LONDON – HSBC Holdings PLC will buy back another $2 billion in shares and left the door open to return more cash to shareholders as strong returns in its business bolster its capital.
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The global bank giant has been generating more profit than it returns in dividends, making it one of Europe's best capitalized banks and leading it to start returning cash last year. HSBC has also freed up capital in its U.S. unit after a multiyears effort to cut down an old consumer loan book there.
HSBC said Monday that net profit for the second quarter rose 57% to $3.87 billion from $2.47 billion in the same period a year earlier. Its profit before tax for the period rose 47% to $5.3 billion.
The U.K. lender said announced buybacks since the second half of 2016 will reach $5.5 billion after the planned $2 billion repurchase.
Chief Executive Stuart Gulliver in an interview said the bank is seeing the fruits of the strategy he laid out in June 2015, including getting more cross-unit business from its 38 million customers. Revenue from such cross-selling rose to $5.9 billion in the second half from $5 billion in the first half of 2016, he said.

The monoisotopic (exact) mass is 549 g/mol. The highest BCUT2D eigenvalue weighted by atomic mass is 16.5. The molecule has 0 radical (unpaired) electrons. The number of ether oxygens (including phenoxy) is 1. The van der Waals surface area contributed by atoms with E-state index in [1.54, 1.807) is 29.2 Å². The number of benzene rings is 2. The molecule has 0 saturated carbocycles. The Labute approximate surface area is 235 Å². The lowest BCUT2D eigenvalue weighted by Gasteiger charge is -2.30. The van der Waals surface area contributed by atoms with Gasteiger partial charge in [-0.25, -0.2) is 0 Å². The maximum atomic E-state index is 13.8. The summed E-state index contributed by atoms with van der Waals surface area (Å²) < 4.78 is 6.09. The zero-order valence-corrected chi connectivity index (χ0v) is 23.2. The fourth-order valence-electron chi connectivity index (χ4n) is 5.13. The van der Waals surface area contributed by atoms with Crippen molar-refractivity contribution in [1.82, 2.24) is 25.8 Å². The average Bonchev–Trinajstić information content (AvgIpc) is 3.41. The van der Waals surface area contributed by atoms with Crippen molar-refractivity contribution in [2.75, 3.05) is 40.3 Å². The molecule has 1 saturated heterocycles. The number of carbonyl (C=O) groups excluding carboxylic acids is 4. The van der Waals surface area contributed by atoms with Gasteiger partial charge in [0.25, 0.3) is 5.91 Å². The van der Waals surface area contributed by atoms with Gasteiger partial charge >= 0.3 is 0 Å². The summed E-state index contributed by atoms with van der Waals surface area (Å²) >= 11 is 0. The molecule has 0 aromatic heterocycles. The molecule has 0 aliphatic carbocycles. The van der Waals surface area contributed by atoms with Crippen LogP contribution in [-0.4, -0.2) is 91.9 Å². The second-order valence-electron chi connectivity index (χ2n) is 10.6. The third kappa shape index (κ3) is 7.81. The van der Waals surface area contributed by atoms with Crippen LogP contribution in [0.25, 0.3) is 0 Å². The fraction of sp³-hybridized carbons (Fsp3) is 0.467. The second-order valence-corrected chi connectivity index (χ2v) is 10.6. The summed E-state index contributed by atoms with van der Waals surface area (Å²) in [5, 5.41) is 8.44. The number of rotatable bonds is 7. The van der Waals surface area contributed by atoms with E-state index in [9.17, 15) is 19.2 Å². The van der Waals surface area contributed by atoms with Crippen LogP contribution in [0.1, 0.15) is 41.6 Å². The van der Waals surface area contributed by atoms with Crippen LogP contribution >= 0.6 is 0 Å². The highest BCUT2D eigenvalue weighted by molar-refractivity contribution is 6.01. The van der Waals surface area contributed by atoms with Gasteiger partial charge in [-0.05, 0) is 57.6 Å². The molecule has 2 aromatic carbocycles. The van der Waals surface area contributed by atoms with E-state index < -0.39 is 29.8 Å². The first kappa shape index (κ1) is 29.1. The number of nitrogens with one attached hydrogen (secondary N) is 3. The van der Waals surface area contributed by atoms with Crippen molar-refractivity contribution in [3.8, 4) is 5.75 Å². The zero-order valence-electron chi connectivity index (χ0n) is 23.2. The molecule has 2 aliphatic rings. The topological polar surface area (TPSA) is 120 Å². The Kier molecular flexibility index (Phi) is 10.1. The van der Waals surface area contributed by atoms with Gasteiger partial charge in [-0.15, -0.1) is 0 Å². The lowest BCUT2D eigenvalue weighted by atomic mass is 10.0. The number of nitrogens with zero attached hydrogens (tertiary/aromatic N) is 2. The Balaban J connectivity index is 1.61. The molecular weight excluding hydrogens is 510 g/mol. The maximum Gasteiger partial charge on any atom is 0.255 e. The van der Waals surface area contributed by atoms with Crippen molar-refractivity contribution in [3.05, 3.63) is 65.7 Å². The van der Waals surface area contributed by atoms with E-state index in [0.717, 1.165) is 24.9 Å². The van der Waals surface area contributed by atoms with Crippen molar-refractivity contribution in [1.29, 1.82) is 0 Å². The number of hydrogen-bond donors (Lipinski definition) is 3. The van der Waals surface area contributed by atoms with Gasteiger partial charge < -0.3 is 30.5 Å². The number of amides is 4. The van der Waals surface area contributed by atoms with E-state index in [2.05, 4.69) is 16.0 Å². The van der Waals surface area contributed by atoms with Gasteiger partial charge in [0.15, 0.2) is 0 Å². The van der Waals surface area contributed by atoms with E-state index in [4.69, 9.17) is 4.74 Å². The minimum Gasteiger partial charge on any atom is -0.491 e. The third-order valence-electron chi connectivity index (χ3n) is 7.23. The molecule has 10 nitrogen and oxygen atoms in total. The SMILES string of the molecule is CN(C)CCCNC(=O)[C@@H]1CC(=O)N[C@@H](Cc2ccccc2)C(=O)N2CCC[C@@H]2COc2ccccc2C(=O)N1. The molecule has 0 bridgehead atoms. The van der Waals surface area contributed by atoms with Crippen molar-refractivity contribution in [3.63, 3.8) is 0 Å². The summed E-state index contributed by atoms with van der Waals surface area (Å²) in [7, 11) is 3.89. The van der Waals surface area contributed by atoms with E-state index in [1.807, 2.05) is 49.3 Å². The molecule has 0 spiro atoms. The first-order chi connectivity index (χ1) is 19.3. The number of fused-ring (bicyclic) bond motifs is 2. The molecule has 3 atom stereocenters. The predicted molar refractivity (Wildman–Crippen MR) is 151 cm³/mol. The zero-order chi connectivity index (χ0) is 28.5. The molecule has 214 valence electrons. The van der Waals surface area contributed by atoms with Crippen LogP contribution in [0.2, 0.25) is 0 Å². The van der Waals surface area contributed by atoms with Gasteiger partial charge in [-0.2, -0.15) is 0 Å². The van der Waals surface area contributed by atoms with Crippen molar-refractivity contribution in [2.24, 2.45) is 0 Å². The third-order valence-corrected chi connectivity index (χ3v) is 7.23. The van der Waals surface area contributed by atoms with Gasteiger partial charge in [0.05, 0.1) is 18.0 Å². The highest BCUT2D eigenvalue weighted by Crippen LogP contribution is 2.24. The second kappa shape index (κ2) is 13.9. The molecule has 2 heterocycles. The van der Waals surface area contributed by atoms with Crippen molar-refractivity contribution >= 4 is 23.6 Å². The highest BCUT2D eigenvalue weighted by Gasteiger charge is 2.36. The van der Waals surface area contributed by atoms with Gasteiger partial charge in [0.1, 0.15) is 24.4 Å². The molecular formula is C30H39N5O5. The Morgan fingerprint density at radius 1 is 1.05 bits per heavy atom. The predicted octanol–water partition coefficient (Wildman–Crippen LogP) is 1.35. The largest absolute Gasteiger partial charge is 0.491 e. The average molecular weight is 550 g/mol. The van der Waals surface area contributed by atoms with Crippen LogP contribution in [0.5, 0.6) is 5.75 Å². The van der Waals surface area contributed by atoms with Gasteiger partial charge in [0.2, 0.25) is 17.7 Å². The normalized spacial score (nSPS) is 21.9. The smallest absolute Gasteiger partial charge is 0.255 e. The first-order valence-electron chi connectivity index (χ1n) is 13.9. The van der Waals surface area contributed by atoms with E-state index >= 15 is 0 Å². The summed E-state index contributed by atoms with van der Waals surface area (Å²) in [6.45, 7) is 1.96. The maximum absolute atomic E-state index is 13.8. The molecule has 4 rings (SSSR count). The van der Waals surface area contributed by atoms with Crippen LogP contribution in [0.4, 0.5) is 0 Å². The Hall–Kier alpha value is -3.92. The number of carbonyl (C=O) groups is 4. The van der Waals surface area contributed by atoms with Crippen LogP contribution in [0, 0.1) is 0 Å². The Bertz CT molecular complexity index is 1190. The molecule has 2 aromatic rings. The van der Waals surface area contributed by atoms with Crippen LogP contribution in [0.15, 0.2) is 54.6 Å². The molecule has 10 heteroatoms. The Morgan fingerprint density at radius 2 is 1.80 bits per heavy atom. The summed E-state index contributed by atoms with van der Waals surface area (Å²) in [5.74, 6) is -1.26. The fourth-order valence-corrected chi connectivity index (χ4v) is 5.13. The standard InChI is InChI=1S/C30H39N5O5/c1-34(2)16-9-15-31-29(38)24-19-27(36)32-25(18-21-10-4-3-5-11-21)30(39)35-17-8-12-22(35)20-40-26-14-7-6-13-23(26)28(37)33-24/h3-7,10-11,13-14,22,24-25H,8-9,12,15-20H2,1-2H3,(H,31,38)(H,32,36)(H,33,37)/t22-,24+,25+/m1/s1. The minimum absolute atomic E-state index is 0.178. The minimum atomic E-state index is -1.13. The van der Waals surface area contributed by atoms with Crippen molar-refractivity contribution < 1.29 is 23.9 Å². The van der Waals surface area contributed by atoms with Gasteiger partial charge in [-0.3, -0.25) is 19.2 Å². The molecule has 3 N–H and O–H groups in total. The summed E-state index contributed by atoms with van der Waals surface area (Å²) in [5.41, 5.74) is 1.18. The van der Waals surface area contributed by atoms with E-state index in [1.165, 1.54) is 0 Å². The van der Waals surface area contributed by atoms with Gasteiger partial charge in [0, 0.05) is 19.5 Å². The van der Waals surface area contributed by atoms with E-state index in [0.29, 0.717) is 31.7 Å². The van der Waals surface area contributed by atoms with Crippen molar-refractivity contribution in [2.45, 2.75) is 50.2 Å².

HSBC is one of the few remaining so-called universal banks that seeks to boost overall profit and market positions by combining retail banking, commercial banking and investment banking. Many banks backtracked from that broad business model after the financial crisis and narrowed their focus, but HSBC and a few competitors such as J.P. Morgan and Citigroup Inc. say it can still pay off.
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"It's an obsession because we need to prove the logic of the network that comes from referrals going between the three global business," Mr. Gulliver said.
"Global banking and markets ought to be taking commercial clients to the high-yield bond market, and retail ought to be introducing high-end premier accounts to the private bank," he said.
For the first half, HSBC's net profit was $7 billion, up 10% from $6.36 billion a year earlier. Its profit before tax rose 5.4% to $10.24 billion.
First-half revenue fell 11% to $26.2 billion from $29.47 billion a year ago due to currency fluctuations, the absence of fair-value movements on its debt and a lack of revenue contribution from operations in Brazil following its sale, the bank said.
Mr. Gulliver said it was too soon to talk about his legacy at the bank, as he nears the end of a near four decade career there. He announced earlier this year that he would retire in 2018, after incoming Chairman Mark Tucker selects a new CEO.
Outgoing Chairman Douglas Flint in the interview said he is most proud of the management team in place at the bank as he prepares to leave his role this fall.
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(END) Dow Jones Newswires
July 31, 2017 03:05 ET (07:05 GMT)